Long Term Hauling

I’m looking at living out of my truck for some time, and I’m trying to figure out the best option to save money/gas. Right now I’m driving a Tacoma with a 4 cylinder and manual transmission. What I’m wondering is if I had a six or even eight cylinder engine, if I would get better miliage. I would probably be hauling at least a hundred pounds of gear. I also wonder about the engine strain. Keep in mind I’m not talking about flat roads either this is for mountain roads.

One hundred pounds of gear is nothing to worry about with any size engine. You will not get better mileage with larger engine. What you have now is just about right. The Tacoma is a sturdy vehicle, with a long life expectancy. Be sure to gear down when going up steep mountain roads. Maintain it well and it will serve you for years.

I live in a moutain area, and most of my friends drive 4 cylinder vehicles.

In the sixties and seventies an entire California couterculture lived in 48 horsepower, 4 cylinder Volkwagen microbuses.

Good luck & happy camping!

Do you mean paved mountain roads, or unpaved access roads, too? Your truck is fine for paved roads, bur might not be OK for unpaved roads. I assume that your truck is 2WD. If the roads are unpaved, you might need 4WD for clearance and traction.

If you don’t exceed your vehicle’s gross vehicle weight rating (GVWR) listed in the owner’s manual, there is no reason to upgrade. The best thing you can do to save money and gas is keep driving what you have and don’t overload it.

How can 100lbs of gear possibly be anything to worry about??? That’s less then MOST people weigh.

Guess he left something out. I’d be carrying a hundred pounds of potato chips and salsa. 50 pounds of tortilla chips and no road map.

A couple years ago I drove from Ontario to British Columbia and back, across the Rockies, with about 600lbs of stuff, in a Hyundai Accent. It got there and back just fine (okay, it was burning a bit of tranny fluid.) If the Accent can do it with a miniscule 4 cylinder and several hundred more pounds of stuff (and still return an acceptable 36mpg) then there’s no reason why your Tacoma can’t.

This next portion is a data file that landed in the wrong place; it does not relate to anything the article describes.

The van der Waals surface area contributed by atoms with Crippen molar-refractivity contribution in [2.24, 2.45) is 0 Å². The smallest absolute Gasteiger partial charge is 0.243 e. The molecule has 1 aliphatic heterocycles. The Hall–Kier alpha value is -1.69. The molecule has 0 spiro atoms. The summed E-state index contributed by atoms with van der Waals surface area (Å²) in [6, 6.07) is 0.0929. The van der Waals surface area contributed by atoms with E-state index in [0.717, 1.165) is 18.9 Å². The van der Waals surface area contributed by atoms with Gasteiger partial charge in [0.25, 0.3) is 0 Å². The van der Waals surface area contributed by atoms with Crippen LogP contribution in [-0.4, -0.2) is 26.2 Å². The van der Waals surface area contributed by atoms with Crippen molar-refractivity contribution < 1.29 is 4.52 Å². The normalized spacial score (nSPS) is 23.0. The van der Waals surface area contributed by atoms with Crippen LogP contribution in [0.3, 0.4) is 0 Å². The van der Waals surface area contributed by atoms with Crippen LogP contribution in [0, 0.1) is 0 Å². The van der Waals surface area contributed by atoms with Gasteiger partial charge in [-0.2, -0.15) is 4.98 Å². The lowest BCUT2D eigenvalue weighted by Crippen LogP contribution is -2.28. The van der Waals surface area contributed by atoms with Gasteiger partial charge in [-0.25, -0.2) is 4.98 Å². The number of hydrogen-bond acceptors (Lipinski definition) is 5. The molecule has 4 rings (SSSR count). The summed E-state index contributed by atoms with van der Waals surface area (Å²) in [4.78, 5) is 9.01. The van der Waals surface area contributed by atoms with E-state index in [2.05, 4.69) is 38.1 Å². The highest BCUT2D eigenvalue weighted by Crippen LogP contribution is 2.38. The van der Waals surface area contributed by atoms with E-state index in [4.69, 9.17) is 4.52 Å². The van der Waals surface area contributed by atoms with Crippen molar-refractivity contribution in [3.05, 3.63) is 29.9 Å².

If you want better mileage and have only 100 lbs of stuff to carry, then trade the pickup for a stick shift compact car with a folding rear seat. Cars have less wind resistance than pickups. With a folding rear seat, you can haul quite a lot of stuff.

Did you mean living out of the truck or living in the back of the truck? If you are going to live in the truck then forget the car.

If you’re actually sleeping in the vehicle, I’d pick the car over a compact truck any day. Sleeping in the bed of a truck in all but the warmest climates is miserably cold-- much colder than sleeping on the ground. If you get a small slide-in camper or a canopy and then some custom upholstery in the back, it can be a little better, but then it reduced the functionality of the truck. A van would be ideal, but a station wagon or even a hatchback with folding seats would work much better.

100 lbs is probably on the light side of what I’ll be carrying to be honest (Climbing gear, backpacking gear, ski gear, clothing, food, and water). Most of the driving will probably actually be on interstate, but a lot will be on back roads, and rough roads (my truck is a 4x4).

As for sleeping: While I haven’t slept in it over the winter yet, I do have a topper (ARE MX), and I suspect it will be at least as warm is a tent or bivy sack. That said a van is something I’ve considered a lot - I think mostly it’s just the appeal of the truck that made me go that route.

Oh and in case someone asks, yes that’s a lot of crap to sleep with. However, I have ideas for a raised lided plateform to store it all, and I have a roof rack with cargo box. I’ve actually attached an image file of this if any wants to give me their thoughts.

Sounds like you’re on top of it-- a lot of people seem to get romantic notions about sleeping in the back of a pickup, not thinking that you’re in metal surrounded by cold air. With modifications, it can be made better, though.

Of course, the vehicle you need is the four-wheel drive Toyota Van, which is essentially the exact same vehicle as you have, but a van. The trouble is that they haven’t sold them here since 1990, which might make even the newest ones too old for your tastes. Plus the 4wd versions are somewhat hard to find.

Yeh, you don’t want to be sleeping in the open truck bed with a big ‘ol bear likkin’ yer face at 3 in da mornin’.